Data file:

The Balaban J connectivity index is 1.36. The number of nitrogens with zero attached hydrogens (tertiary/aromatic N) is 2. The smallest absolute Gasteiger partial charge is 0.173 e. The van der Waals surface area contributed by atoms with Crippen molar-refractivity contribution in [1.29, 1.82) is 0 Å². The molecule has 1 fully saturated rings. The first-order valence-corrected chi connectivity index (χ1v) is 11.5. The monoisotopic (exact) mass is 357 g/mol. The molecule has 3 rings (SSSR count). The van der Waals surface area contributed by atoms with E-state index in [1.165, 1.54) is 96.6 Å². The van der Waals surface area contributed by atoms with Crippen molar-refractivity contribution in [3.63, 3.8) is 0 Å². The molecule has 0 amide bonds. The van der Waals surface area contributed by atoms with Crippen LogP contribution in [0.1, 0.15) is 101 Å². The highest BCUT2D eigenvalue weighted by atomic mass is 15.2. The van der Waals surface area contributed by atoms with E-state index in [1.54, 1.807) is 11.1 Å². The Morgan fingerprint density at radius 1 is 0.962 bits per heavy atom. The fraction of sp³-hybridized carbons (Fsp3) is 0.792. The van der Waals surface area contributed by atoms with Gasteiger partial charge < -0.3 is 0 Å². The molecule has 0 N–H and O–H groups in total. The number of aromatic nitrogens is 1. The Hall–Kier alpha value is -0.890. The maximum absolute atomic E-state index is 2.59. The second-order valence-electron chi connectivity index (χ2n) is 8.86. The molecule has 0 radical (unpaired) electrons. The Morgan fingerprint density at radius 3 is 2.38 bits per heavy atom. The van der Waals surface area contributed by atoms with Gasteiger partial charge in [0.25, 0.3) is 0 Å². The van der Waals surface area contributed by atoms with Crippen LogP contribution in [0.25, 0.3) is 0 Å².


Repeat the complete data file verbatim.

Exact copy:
The Balaban J connectivity index is 1.36. The number of nitrogens with zero attached hydrogens (tertiary/aromatic N) is 2. The smallest absolute Gasteiger partial charge is 0.173 e. The van der Waals surface area contributed by atoms with Crippen molar-refractivity contribution in [1.29, 1.82) is 0 Å². The molecule has 1 fully saturated rings. The first-order valence-corrected chi connectivity index (χ1v) is 11.5. The monoisotopic (exact) mass is 357 g/mol. The molecule has 3 rings (SSSR count). The van der Waals surface area contributed by atoms with E-state index in [1.165, 1.54) is 96.6 Å². The van der Waals surface area contributed by atoms with Crippen molar-refractivity contribution in [3.63, 3.8) is 0 Å². The molecule has 0 amide bonds. The van der Waals surface area contributed by atoms with Crippen LogP contribution in [0.1, 0.15) is 101 Å². The highest BCUT2D eigenvalue weighted by atomic mass is 15.2. The van der Waals surface area contributed by atoms with E-state index in [1.54, 1.807) is 11.1 Å². The Morgan fingerprint density at radius 1 is 0.962 bits per heavy atom. The fraction of sp³-hybridized carbons (Fsp3) is 0.792. The van der Waals surface area contributed by atoms with Gasteiger partial charge < -0.3 is 0 Å². The molecule has 0 N–H and O–H groups in total. The number of aromatic nitrogens is 1. The Hall–Kier alpha value is -0.890. The maximum absolute atomic E-state index is 2.59. The second-order valence-electron chi connectivity index (χ2n) is 8.86. The molecule has 0 radical (unpaired) electrons. The Morgan fingerprint density at radius 3 is 2.38 bits per heavy atom. The van der Waals surface area contributed by atoms with Gasteiger partial charge in [0.25, 0.3) is 0 Å². The van der Waals surface area contributed by atoms with Crippen LogP contribution in [0.25, 0.3) is 0 Å².